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A trader wearing a face mask works in the trading floor of the New York Stock Exchange (NYSE) as the Omicron variant of the coronavirus continues to spread in Manhattan, New York, the United States, on December 20, 2021.

Andrew Kelly | Reuters

The Nasdaq Composite and the tech sector of the S&P 500 fell sharply to start the year, but strategists say that may not be the fate of other groups or the broader market.

The tech-rich Nasdaq sold off strongly on Monday morning, falling about 10% from its all-time high at the height of the decline. Large-cap techs like Apple, Microsoft and Alphabet were all down sharply, but cut losses and helped the Nasdaq make a dramatic turnaround in positive territory towards the end of the day.

“I think it’s a violent and unpleasant revaluation, but I don’t think it will end up derailing the year,” said Lori Calvasina, head of US equity strategy at RBC. “I would say I’m still in the category of any kind of larger market downturn that would be in the range of 5% to 10% as opposed to 10-20%. 10-20% would be a growth scare, and I don’t think we’re in a growing pains. “

As technology fell, value stocks and cyclical sectors did better. For example, financials, helped by rising rates, were up 5% year-to-date, while S&P tech stocks were down 4.6%.

The Nasdaq ended Monday at 14,942.83, up 0.05% on the session. The S&P 500 closed at 4,670.29, down 0.1% on Monday. The general market index is down 2% for the year so far.

A revaluation of the Nasdaq

“For the Nasdaq, this is a valuation reset,” Calvasina said. “For the most part, this is a reaction to the monetary environment. It is not a growth scare. To really bring the market down in a meaningful and lasting way, investors really need to ask themselves if the economy risk a recession. “

The Nasdaq temporarily fell below its 200-day moving average on Monday, scaring investors. This level is the average of the last 200 session closings and is considered a key momentum threshold.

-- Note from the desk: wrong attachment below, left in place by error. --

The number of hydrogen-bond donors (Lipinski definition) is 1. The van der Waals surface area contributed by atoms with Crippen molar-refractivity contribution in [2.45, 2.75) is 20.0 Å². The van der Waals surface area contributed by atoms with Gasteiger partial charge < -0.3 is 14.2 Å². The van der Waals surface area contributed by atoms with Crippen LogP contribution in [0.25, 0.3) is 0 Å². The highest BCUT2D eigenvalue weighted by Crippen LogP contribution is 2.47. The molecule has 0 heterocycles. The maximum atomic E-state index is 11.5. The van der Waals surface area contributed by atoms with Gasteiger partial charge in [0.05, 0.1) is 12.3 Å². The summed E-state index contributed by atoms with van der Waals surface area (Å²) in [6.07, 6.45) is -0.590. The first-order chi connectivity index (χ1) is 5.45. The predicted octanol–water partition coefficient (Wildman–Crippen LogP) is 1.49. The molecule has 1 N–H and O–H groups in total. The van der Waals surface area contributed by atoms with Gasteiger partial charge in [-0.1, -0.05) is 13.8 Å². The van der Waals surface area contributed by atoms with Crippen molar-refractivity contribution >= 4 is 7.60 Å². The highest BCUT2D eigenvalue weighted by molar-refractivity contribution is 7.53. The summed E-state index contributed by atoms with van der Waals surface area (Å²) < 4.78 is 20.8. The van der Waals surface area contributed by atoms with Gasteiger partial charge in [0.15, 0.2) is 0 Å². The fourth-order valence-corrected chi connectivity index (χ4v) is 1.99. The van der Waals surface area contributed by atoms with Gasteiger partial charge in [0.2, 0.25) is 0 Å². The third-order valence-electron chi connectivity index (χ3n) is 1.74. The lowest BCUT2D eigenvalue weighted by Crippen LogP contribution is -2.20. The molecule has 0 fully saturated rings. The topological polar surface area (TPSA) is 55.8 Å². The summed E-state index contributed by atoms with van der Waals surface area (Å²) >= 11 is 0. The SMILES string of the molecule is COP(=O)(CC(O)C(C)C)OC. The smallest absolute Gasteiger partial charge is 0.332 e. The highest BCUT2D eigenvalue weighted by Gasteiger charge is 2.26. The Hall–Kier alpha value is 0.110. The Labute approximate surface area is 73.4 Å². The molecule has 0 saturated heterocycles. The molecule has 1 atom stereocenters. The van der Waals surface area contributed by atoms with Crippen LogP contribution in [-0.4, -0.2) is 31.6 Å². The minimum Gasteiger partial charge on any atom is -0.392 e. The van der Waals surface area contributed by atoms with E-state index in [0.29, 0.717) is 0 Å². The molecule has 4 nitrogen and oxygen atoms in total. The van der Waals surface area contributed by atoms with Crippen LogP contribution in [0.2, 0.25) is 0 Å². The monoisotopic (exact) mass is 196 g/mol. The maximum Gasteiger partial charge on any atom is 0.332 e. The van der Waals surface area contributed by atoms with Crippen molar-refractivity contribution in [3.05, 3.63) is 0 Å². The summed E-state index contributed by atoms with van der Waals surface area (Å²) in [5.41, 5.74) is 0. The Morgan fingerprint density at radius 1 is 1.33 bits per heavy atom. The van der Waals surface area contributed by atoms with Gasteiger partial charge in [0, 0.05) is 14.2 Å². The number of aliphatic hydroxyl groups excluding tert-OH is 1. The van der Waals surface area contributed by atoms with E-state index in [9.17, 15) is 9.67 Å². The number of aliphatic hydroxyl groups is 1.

“I think a lot of this is technical,” said Peter Boockvar, chief investment officer at Bleakley Global Advisors. “The Nasdaq hit its 200 days. It took a lot of people out and then hit a low. Buying low in those key moving averages has worked in the past.”

But Boockvar said the sale was not over. “We’re just getting started. The Fed is tightening up. Thinking that it’s going to end in six trading days of the new year is going to be moved,” he said.

The stock market has been rocked by a sharp rise in Treasury yields since the start of the year. In the last hour of trading of 2021, the 10-year Treasury was returning 1.51%. On Monday afternoon, that benchmark yield rose above 1.8%, but then fell back to 1.76%. Tech stocks rallied as yields declined.

Bond strategists expect the 10-year yield, which moves opposite of price, to continue heading towards 2%. will seriously harm the economy.

“They are [investors] cooking in a more aggressive Fed, but they still say the GDP is running at 3.9%. It is well above average. When the GDP trend is around or below the trend, you see growth increasing relative to value. Now that we have cyclical growth, you don’t have to buy secular growth, ”Calvasina said.